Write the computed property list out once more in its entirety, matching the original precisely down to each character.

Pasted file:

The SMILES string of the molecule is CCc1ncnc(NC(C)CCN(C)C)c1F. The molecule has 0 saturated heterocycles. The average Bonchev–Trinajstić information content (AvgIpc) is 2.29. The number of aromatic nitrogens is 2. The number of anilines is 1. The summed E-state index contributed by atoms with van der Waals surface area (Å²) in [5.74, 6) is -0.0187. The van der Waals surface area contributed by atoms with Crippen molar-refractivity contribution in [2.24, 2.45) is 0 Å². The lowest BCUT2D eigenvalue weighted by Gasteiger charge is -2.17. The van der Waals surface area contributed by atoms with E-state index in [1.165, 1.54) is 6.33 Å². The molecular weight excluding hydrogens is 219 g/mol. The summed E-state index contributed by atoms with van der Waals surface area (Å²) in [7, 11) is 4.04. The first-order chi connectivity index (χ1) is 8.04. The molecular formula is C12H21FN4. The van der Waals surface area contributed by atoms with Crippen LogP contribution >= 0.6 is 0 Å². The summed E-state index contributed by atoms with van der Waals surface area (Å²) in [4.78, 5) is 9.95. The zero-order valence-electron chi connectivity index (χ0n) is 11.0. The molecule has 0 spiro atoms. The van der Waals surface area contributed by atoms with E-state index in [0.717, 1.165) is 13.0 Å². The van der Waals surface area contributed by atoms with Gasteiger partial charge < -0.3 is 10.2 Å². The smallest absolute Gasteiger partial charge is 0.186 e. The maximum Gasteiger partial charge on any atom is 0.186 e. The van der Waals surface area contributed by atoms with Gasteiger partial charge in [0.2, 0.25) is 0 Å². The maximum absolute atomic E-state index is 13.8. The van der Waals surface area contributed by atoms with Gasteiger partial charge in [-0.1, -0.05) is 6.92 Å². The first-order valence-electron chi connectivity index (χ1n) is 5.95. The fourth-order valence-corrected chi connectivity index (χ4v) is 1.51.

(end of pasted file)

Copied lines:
The SMILES string of the molecule is CCc1ncnc(NC(C)CCN(C)C)c1F. The molecule has 0 saturated heterocycles. The average Bonchev–Trinajstić information content (AvgIpc) is 2.29. The number of aromatic nitrogens is 2. The number of anilines is 1. The summed E-state index contributed by atoms with van der Waals surface area (Å²) in [5.74, 6) is -0.0187. The van der Waals surface area contributed by atoms with Crippen molar-refractivity contribution in [2.24, 2.45) is 0 Å². The lowest BCUT2D eigenvalue weighted by Gasteiger charge is -2.17. The van der Waals surface area contributed by atoms with E-state index in [1.165, 1.54) is 6.33 Å². The molecular weight excluding hydrogens is 219 g/mol. The summed E-state index contributed by atoms with van der Waals surface area (Å²) in [7, 11) is 4.04. The first-order chi connectivity index (χ1) is 8.04. The molecular formula is C12H21FN4. The van der Waals surface area contributed by atoms with Crippen LogP contribution >= 0.6 is 0 Å². The summed E-state index contributed by atoms with van der Waals surface area (Å²) in [4.78, 5) is 9.95. The zero-order valence-electron chi connectivity index (χ0n) is 11.0. The molecule has 0 spiro atoms. The van der Waals surface area contributed by atoms with E-state index in [0.717, 1.165) is 13.0 Å². The van der Waals surface area contributed by atoms with Gasteiger partial charge < -0.3 is 10.2 Å². The smallest absolute Gasteiger partial charge is 0.186 e. The maximum Gasteiger partial charge on any atom is 0.186 e. The van der Waals surface area contributed by atoms with Gasteiger partial charge in [0.2, 0.25) is 0 Å². The maximum absolute atomic E-state index is 13.8. The van der Waals surface area contributed by atoms with Gasteiger partial charge in [-0.1, -0.05) is 6.92 Å². The first-order valence-electron chi connectivity index (χ1n) is 5.95. The fourth-order valence-corrected chi connectivity index (χ4v) is 1.51.